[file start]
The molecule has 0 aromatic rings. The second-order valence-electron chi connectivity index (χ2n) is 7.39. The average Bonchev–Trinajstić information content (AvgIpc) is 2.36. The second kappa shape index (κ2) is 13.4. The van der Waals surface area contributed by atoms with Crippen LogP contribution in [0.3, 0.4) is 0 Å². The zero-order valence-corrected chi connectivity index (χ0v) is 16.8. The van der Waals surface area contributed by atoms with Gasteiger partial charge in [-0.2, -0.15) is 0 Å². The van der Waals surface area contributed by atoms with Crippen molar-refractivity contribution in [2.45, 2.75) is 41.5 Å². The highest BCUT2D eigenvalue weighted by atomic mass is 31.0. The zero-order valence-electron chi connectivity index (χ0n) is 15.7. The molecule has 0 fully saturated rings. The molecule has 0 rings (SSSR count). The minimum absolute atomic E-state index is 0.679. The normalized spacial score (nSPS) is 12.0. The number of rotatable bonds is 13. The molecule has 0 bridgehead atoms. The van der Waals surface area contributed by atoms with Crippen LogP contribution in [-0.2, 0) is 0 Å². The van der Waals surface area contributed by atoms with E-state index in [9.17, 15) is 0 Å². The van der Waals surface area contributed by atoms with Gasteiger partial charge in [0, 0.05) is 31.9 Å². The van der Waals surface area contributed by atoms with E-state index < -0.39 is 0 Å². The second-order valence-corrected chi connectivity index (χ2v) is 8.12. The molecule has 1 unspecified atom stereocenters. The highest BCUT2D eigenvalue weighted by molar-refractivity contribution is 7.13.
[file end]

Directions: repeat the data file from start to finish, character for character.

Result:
The molecule has 0 aromatic rings. The second-order valence-electron chi connectivity index (χ2n) is 7.39. The average Bonchev–Trinajstić information content (AvgIpc) is 2.36. The second kappa shape index (κ2) is 13.4. The van der Waals surface area contributed by atoms with Crippen LogP contribution in [0.3, 0.4) is 0 Å². The zero-order valence-corrected chi connectivity index (χ0v) is 16.8. The van der Waals surface area contributed by atoms with Gasteiger partial charge in [-0.2, -0.15) is 0 Å². The van der Waals surface area contributed by atoms with Crippen molar-refractivity contribution in [2.45, 2.75) is 41.5 Å². The highest BCUT2D eigenvalue weighted by atomic mass is 31.0. The zero-order valence-electron chi connectivity index (χ0n) is 15.7. The molecule has 0 fully saturated rings. The molecule has 0 rings (SSSR count). The minimum absolute atomic E-state index is 0.679. The normalized spacial score (nSPS) is 12.0. The number of rotatable bonds is 13. The molecule has 0 bridgehead atoms. The van der Waals surface area contributed by atoms with Crippen LogP contribution in [-0.2, 0) is 0 Å². The van der Waals surface area contributed by atoms with E-state index in [9.17, 15) is 0 Å². The van der Waals surface area contributed by atoms with Gasteiger partial charge in [0, 0.05) is 31.9 Å². The van der Waals surface area contributed by atoms with E-state index < -0.39 is 0 Å². The second-order valence-corrected chi connectivity index (χ2v) is 8.12. The molecule has 1 unspecified atom stereocenters. The highest BCUT2D eigenvalue weighted by molar-refractivity contribution is 7.13.